Helping your nonparent friends get to know your toddler

It’s natural for your relationships to change when you’re raising a child, and this is especially true when it comes to your friendships with people who don’t have kids. All this said, though, having a child doesn’t have to separate you from your non-parent friends. If they’re open to it, embrace the chance to introduce Baby to these friends. They’ll get to know Baby and all their quirks, and in the process, get more comfortable spending time with the two of you.

Consider these tips if it’s something you want to try.

Not every friend is a candidate

Some adults simply don’t want to be around a toddler. This isn’t to say that your non-parent friends won’t immediately fall in love with Baby – they probably will! But it’s not a guarantee. The more completely you accept this, the less hurt you’ll be if someone declines an invitation to hang with you and Baby. Don’t take it personally; it’s just how things go sometimes.

Invite close friends over

For the friends who do express interest in spending time with you and Baby, invite them over for tea and coffee, or board games, or just general fun things you can do in your home. You could make it spontaneous or you could try to make it more regular, for example, a monthly gathering at your place. Either way, the benefits of hosting include a fully stocked living space (yours) with everything you need to care for Baby, a home that you’re not as worried about messes, and plenty of opportunities for your friends to interact with Baby.

Let them babysit (if they offer)

If your close friend offers to babysit, or even watch Baby while you work on something in another room, let them! This is an amazing opportunity for the two of them to get some time together. Make sure that you talk to them in advance about things like payment, rules, and discipline, and whether it’s okay or not for them to post pictures or videos of Baby on social media.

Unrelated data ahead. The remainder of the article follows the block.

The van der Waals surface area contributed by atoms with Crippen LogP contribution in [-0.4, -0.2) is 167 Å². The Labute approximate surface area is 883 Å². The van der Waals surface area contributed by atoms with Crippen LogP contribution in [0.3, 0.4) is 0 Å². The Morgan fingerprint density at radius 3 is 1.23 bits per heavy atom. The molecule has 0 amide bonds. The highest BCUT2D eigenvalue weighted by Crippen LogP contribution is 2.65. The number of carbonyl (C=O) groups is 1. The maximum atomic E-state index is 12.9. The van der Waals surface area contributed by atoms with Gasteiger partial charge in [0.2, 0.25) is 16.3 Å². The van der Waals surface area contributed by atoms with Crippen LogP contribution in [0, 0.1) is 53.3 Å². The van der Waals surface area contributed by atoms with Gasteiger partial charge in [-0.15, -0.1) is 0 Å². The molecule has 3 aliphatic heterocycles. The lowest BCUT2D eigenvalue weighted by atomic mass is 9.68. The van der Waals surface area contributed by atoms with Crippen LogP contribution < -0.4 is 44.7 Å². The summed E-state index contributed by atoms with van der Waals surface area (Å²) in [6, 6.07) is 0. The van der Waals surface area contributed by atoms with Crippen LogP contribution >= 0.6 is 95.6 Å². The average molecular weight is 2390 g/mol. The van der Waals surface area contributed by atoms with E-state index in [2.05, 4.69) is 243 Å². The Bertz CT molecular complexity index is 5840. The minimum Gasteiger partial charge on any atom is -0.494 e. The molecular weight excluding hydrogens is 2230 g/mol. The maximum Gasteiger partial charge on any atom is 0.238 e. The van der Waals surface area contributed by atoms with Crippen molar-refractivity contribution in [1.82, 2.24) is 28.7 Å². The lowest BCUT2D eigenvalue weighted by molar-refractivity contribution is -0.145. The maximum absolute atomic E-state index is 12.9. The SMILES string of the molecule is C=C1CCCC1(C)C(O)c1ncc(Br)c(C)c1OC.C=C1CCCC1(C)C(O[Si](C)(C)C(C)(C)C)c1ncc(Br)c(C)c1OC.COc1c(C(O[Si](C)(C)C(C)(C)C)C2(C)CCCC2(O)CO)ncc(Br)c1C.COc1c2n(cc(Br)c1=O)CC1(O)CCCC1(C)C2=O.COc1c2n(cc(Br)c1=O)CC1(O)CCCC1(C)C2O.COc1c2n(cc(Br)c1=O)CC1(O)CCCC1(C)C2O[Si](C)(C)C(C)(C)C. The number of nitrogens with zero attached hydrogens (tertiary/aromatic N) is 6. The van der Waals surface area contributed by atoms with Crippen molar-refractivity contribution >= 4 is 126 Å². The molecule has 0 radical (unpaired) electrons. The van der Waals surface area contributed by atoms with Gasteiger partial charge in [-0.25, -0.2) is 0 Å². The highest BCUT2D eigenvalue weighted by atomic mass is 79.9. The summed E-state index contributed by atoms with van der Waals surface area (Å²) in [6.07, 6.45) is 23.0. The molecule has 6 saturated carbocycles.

Be honest if plans have to change

It will be impossible to maintain the same kind of friendship that you had with your friends, pre-baby. That doesn’t mean the three of you can’t have a great time together, but you do have to accept that your priorities have shifted. If a week is crazy and you can’t make a scheduled date, be upfront about telling your friend what’s going on, and reschedule when you can.

What not to do

You’ve already got so much on your plate that even more rules and suggestions might seem like an overload. But in addition to being positive and welcoming, you also want to be tactful and sensitive to your friend.

  • Don’t ask about their fertility: It’s not okay to ask them why they don’t have kids, to ask if Baby makes them want a kid, or to tell them they’ll change their mind about kids one day. You don’t know what’s going on in their life, or why they don’t have children, so play it safe and don’t bring it up. If they want you to know, they’ll offer.
  • Be careful with social media: It’s hard for people without kids to imagine what it’s like to be a parent. This said, if you post articles that are negative or alienating to non-parents, you risk offending people that you once had a friendship with.
  • Don’t over-complain or compare: It might be hard sometimes, but try not to complain too too much or tell them they’re lucky not to have a toddler. Obviously, if your friend is letting you vent, that’s a different situation. But even if you’re caught up in the heat of the moment, this can be off-putting for people and can make them uncomfortable.
  • Do ask if you can bring Baby over: For appropriate events, it doesn’t hurt to ask your friends if the event is toddler-friendly. Sometimes they might say yes, sometimes they might say no, but either way you’ll open yourself and Baby up to more social opportunities. 

Remember: they’re your friend first

Assuming these friends are your good friends – and honestly, you’ll probably need to prioritize these friendships over the more casual acquaintances – you’ll want to make a genuine effort to maintain your relationship with them. This means asking questions about their life and being sensitive to the fact that just because they don’t have a child doesn’t mean they don’t have a lot going on in their life.

Don’t force it!

It’s much, much, much easier said than done, and you have a lot of other responsibilities to worry about, too. But really, these things take time and they are impossible to control or predict. If your non-parent friends have expressed interest in spending time with you and Baby, it’s absolutely worth giving it a shot and seeing where things go. Try to enjoy your time together. You never know – this could be the start of a wonderful friendship between your toddler and your friends.

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